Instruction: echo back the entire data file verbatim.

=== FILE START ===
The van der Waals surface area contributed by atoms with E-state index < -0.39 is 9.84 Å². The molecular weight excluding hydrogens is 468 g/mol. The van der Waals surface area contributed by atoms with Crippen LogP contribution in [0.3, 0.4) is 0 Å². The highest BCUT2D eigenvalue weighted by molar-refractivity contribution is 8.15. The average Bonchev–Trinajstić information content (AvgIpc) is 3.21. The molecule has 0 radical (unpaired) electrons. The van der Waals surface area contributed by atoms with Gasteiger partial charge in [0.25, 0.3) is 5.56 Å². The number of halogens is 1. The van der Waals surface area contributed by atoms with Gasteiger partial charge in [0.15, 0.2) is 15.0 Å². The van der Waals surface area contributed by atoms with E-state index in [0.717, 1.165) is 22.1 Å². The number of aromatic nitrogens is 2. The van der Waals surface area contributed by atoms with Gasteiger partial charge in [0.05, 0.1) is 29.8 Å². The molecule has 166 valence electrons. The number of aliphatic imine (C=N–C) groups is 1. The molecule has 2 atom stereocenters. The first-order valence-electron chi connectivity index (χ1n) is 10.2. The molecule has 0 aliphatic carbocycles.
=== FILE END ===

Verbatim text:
The van der Waals surface area contributed by atoms with E-state index < -0.39 is 9.84 Å². The molecular weight excluding hydrogens is 468 g/mol. The van der Waals surface area contributed by atoms with Crippen LogP contribution in [0.3, 0.4) is 0 Å². The highest BCUT2D eigenvalue weighted by molar-refractivity contribution is 8.15. The average Bonchev–Trinajstić information content (AvgIpc) is 3.21. The molecule has 0 radical (unpaired) electrons. The van der Waals surface area contributed by atoms with Gasteiger partial charge in [0.25, 0.3) is 5.56 Å². The number of halogens is 1. The van der Waals surface area contributed by atoms with Gasteiger partial charge in [0.15, 0.2) is 15.0 Å². The van der Waals surface area contributed by atoms with E-state index in [0.717, 1.165) is 22.1 Å². The number of aromatic nitrogens is 2. The van der Waals surface area contributed by atoms with Gasteiger partial charge in [0.05, 0.1) is 29.8 Å². The molecule has 166 valence electrons. The number of aliphatic imine (C=N–C) groups is 1. The molecule has 2 atom stereocenters. The first-order valence-electron chi connectivity index (χ1n) is 10.2. The molecule has 0 aliphatic carbocycles.